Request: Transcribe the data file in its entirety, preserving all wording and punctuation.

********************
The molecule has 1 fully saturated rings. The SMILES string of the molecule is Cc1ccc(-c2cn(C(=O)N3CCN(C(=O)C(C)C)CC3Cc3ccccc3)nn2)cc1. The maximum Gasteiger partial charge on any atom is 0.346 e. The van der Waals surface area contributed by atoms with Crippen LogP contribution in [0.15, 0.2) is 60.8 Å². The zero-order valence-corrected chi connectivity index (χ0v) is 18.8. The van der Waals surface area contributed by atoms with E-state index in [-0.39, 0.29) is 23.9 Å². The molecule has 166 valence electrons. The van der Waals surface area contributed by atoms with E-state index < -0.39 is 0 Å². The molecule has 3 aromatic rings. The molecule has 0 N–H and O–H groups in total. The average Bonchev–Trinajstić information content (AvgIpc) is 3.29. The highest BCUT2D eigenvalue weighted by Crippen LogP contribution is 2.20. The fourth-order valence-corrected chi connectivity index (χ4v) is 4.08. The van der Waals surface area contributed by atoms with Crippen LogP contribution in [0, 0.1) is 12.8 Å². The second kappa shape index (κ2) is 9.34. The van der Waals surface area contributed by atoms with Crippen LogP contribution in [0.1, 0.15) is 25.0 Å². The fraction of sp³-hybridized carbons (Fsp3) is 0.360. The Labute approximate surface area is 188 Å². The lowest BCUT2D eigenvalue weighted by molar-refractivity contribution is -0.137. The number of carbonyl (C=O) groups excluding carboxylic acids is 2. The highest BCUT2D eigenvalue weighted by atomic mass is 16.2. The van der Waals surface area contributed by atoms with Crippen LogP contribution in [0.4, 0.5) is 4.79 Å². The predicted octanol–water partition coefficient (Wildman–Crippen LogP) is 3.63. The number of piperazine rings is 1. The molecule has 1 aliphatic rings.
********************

The molecule has 1 fully saturated rings. The SMILES string of the molecule is Cc1ccc(-c2cn(C(=O)N3CCN(C(=O)C(C)C)CC3Cc3ccccc3)nn2)cc1. The maximum Gasteiger partial charge on any atom is 0.346 e. The van der Waals surface area contributed by atoms with Crippen LogP contribution in [0.15, 0.2) is 60.8 Å². The zero-order valence-corrected chi connectivity index (χ0v) is 18.8. The van der Waals surface area contributed by atoms with E-state index in [-0.39, 0.29) is 23.9 Å². The molecule has 166 valence electrons. The van der Waals surface area contributed by atoms with E-state index < -0.39 is 0 Å². The molecule has 3 aromatic rings. The molecule has 0 N–H and O–H groups in total. The average Bonchev–Trinajstić information content (AvgIpc) is 3.29. The highest BCUT2D eigenvalue weighted by Crippen LogP contribution is 2.20. The fourth-order valence-corrected chi connectivity index (χ4v) is 4.08. The van der Waals surface area contributed by atoms with Crippen LogP contribution in [0, 0.1) is 12.8 Å². The second kappa shape index (κ2) is 9.34. The van der Waals surface area contributed by atoms with Crippen LogP contribution in [0.1, 0.15) is 25.0 Å². The fraction of sp³-hybridized carbons (Fsp3) is 0.360. The Labute approximate surface area is 188 Å². The lowest BCUT2D eigenvalue weighted by molar-refractivity contribution is -0.137. The number of carbonyl (C=O) groups excluding carboxylic acids is 2. The highest BCUT2D eigenvalue weighted by atomic mass is 16.2. The van der Waals surface area contributed by atoms with Crippen LogP contribution in [0.4, 0.5) is 4.79 Å². The predicted octanol–water partition coefficient (Wildman–Crippen LogP) is 3.63. The number of piperazine rings is 1. The molecule has 1 aliphatic rings.